The National Institutes of Health is awarding seven projects totaling $ 18.15 million over five years for a new effort focused on interoception – the way organisms perceive and regulate signals in their bodies. Interoception is not well understood and is a new area of research for the NIH. This coordinated effort, involving multiple NIH institutes and centers, will address critical knowledge gaps and challenges in understanding interoception that other major NIH research initiatives are not addressing.
The interoception research effort is part of the NIH’s Blueprint for Neuroscience Research, and the seven funded studies aim to improve researchers’ understanding of nervous system function and disorders, and the role of interoception in human health.
Interoception disorders can play an important role in many neurological, psychiatric, and behavioral disorders. A better understanding of how interoception works can help us develop better ways to treat these disorders. “
Helene Langevin, MD, Director, National Center for Complementary and Integrative Health (NCCIH), NIH
The Blueprint for Neuroscience Research is a collaborative framework through which 14 NIH institutes, centers and offices, including the NCCIH, jointly support research on the nervous system. The seven funded projects investigate the neural circuits involved in functional communication between organ systems and the brain for processes such as digestion, metabolism and respiration in experimental model systems. You will also try to understand the health consequences of signal interference between the brain and these organ systems.
“Research is needed to understand how a wide variety of body functions interact with our neural circuitry to determine how we feel and how neural activity continuously and automatically modulates critical body functions. Understanding the integration of neural systems in our bodies can do that to lead.” to treat a variety of diseases and help many feel better, “said Dr. Walter Koroshetz, director of the National Institute on Neurological Disorders and Stroke (NINDS).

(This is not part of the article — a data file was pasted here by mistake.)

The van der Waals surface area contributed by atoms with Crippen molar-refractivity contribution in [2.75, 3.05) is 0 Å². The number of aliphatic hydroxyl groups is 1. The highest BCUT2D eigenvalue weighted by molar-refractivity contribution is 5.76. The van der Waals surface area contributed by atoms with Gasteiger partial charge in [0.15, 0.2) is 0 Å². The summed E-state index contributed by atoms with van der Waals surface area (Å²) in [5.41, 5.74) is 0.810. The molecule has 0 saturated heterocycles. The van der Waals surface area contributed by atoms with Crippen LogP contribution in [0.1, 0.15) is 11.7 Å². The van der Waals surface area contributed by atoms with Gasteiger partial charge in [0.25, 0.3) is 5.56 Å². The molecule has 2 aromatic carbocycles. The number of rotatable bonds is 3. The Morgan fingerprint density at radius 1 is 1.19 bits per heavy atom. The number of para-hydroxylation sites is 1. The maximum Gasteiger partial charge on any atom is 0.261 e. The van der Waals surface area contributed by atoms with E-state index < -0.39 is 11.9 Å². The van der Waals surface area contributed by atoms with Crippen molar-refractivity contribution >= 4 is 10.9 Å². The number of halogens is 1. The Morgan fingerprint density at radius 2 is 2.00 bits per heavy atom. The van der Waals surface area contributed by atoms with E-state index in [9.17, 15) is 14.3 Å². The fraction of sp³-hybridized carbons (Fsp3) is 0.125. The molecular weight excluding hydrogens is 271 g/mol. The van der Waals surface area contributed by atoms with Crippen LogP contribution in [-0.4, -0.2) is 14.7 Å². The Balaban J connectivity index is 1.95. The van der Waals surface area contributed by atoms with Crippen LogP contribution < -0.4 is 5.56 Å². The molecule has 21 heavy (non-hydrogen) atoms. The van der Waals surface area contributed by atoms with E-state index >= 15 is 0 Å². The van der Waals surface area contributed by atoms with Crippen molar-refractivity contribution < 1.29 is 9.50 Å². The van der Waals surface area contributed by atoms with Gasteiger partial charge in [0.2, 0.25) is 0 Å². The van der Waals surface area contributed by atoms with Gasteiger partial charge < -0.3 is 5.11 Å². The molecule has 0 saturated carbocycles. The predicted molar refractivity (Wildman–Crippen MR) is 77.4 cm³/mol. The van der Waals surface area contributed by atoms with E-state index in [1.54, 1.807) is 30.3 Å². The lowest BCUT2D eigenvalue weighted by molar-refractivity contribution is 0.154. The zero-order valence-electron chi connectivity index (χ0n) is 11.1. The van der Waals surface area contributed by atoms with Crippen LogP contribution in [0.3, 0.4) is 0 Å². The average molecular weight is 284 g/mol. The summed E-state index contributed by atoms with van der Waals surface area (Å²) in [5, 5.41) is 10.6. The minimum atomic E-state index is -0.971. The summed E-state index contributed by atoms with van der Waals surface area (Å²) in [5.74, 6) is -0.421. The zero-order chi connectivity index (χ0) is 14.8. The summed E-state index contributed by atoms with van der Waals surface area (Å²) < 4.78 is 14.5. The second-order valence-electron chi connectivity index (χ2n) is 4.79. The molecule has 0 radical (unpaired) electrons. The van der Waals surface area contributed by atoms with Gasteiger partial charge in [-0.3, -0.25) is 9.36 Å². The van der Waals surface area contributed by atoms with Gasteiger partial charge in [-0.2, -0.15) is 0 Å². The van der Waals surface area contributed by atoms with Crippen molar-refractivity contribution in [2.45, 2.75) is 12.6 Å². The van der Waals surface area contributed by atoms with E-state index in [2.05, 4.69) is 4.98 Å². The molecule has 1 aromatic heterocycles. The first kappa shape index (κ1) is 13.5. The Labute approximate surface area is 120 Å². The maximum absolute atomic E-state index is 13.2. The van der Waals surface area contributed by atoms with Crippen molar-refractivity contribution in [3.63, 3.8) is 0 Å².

The seven projects funded by the Blueprint for Neuroscience Research are:
- Functional neural circuits of gastric brain interoception; University of Michigan at Ann Arbor, Ann Arbor, Michigan: Zhongming Liu, Ph.D. and Jiande Chen, Ph.D. This project will map the bi-directional communication pathways between the brain and the stomach. It will also study how nutrients and other gastric stimuli affect brain activity, as well as examine the regions of the brain that send signals to control gastric function. (Grant # R01 AT011665-01)
- Dissecting the interoception circuit that controls airway constriction; University of California, San Diego, La Jolla, California: Xin Sun, Ph.D. This project will map the neural circuits through which signals travel between the lungs and the brain when an allergen is detected. It also attempts to determine which neurons are activated by signals in the peripheral ganglia and brain regions, including the core of the solitary tract. It uses various stimuli to assess the gain and loss of lung function in relation to key vagus, spine, and brain connections. (Grant # R01 AT011676-01)